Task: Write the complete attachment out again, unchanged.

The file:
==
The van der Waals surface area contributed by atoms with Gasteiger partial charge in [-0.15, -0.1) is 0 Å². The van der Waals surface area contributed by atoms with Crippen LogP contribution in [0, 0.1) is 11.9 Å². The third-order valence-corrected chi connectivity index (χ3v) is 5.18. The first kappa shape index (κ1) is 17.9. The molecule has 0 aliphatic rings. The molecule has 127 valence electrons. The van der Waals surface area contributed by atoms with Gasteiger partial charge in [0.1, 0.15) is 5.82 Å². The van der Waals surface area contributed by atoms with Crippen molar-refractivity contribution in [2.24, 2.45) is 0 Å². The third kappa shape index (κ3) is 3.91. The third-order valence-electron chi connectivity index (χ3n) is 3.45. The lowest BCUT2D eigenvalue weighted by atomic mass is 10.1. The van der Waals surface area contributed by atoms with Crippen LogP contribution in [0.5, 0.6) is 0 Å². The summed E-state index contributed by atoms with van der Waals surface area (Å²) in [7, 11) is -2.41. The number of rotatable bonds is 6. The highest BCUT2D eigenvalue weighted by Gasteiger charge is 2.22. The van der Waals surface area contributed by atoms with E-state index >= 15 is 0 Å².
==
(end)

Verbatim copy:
The van der Waals surface area contributed by atoms with Gasteiger partial charge in [-0.15, -0.1) is 0 Å². The van der Waals surface area contributed by atoms with Crippen LogP contribution in [0, 0.1) is 11.9 Å². The third-order valence-corrected chi connectivity index (χ3v) is 5.18. The first kappa shape index (κ1) is 17.9. The molecule has 0 aliphatic rings. The molecule has 127 valence electrons. The van der Waals surface area contributed by atoms with Gasteiger partial charge in [0.1, 0.15) is 5.82 Å². The van der Waals surface area contributed by atoms with Crippen molar-refractivity contribution in [2.24, 2.45) is 0 Å². The third kappa shape index (κ3) is 3.91. The third-order valence-electron chi connectivity index (χ3n) is 3.45. The lowest BCUT2D eigenvalue weighted by atomic mass is 10.1. The van der Waals surface area contributed by atoms with Crippen LogP contribution in [0.5, 0.6) is 0 Å². The summed E-state index contributed by atoms with van der Waals surface area (Å²) in [7, 11) is -2.41. The number of rotatable bonds is 6. The highest BCUT2D eigenvalue weighted by Gasteiger charge is 2.22. The van der Waals surface area contributed by atoms with E-state index >= 15 is 0 Å².